St. Augustine, Sermo 34.1 (Carthage, 420).  =CCSL 41, 424 (424-426) =PL 38, col. 210A (209-213).  The translation in the header is that of the Liturgy of the hours.  WSA III/2, p. 166 (166-170):  "A song is a matter of cheerfulness, and if we think about it more thoroughly, it's a matter of love."

Sunday, April 8, 2018

Countervailing institution

"In [Slezkine's] account, the Soviet experiment failed, half a century before the country's actual collapse, because it neglected to drain the oldest, most persistent swamp of all—the family....
     "Unable or unwilling to abolish the family, Bolsheviks proved incapable of reproducing themselves.  For Slezkine, this is cause for celebrating the resilience of family ties under the onslaught of Stalin's social engineering.... the same Bolsheviks who willingly deported or exterminated millions of class enemies as remnants of capitalism balked at similarly radical measures against the bourgeois institution of the family....
So "the children they raised in the House of Government became loyal Soviet citizens but not ['religious'] millenarians.  Their deepest ties were to their parents (many of whom, as Slezkine shows with novelistic detail, were seized from their apartments and shot during the Great Terror) and to Pushkin and Tolstoy—not to Marx and Lenin.  Instead of devouring its children, he concludes, the Russian Revolution was devoured by the children of the revolutionaries."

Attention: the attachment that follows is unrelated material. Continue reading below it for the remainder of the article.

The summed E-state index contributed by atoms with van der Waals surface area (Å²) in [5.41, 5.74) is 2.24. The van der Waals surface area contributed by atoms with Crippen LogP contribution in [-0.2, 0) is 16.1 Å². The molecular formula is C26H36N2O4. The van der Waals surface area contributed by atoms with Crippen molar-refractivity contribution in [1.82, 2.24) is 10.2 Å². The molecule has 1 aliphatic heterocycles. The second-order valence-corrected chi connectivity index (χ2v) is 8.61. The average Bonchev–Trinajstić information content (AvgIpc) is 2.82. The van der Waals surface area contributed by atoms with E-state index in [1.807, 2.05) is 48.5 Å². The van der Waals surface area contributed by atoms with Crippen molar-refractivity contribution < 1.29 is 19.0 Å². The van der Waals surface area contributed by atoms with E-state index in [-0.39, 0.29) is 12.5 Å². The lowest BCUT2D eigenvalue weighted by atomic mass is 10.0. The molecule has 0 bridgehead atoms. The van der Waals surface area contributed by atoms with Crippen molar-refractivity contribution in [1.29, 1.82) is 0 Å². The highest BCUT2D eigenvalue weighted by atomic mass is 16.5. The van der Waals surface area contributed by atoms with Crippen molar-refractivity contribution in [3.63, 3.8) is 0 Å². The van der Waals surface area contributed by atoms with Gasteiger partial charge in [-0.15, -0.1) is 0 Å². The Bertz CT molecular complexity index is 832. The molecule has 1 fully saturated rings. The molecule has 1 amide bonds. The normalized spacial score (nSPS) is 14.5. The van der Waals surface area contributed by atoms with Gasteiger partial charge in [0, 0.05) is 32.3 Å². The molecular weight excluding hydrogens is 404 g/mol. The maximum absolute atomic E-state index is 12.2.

Benjamin Nathans, "Bolshevism's new believers," a review of The house of government:  a saga of the Russian Revolution (Princeton:  Princeton University Press, 2017), by Yuri Slezkine, The New York review of books 64, no. 18 (November 23, 2017):  21 (18-21).

Monday, April 2, 2018

Catastrophes in law

     "When the laws regulating human society are so formed as to come into collision with the nature of things, and in particular with the fundamental realities of human nature, they will end by producing an impossible situation which, unless the laws are altered, will issue in . . . catastrophes. . . ."

     Dorothy Sayers, "The 'laws' of nature and opinion," chap. 1 in The mind of the maker (New York:  Harcourt, Brace, 1941), 8.

Friday, March 30, 2018

The blood that laves the stars

"mite corpus perforatur, sanguis unde profluit;
terra, pontus, astra, mundus quo lavantur flumine!"

gently [his] body is pierced through,
     whence blood flows forth;
in which stream the earth, the sea, the stars,
     the universe [(or human race)] are washed.

     Venantius Fortunatus, "Pange lingua gloriosi proelium certaminis" (Poems 4.2), stanza 7 (in part), as reproduced (but not translated) in the current Roman missal, at Good Friday.  In the critical edition in MGH, Auctores Antiquissimi 4 (1881-1885), pp. 27-28, this comes out as

"mite corpus perforatur, sanguis unda profluit;
terra, pontus, astra, mundus quo lavantur flumine."

gently [his] body is pierced through,
     [and] blood, a wave [of it (or blood, rising in waves)], flows forth;
in which stream the earth, the sea, the stars
     the universe [(or human race)] are washed.

See also the modern critical edition:  Poèmes, ed. Reydellet, Collection des Universités de France, vol. 1 (Paris:  Les Belles Lettres, 1994), p. 51:

"Mite corpus perforatur, sanguis unda profluit,
terra pontus astra mundus quo lauantur flumine."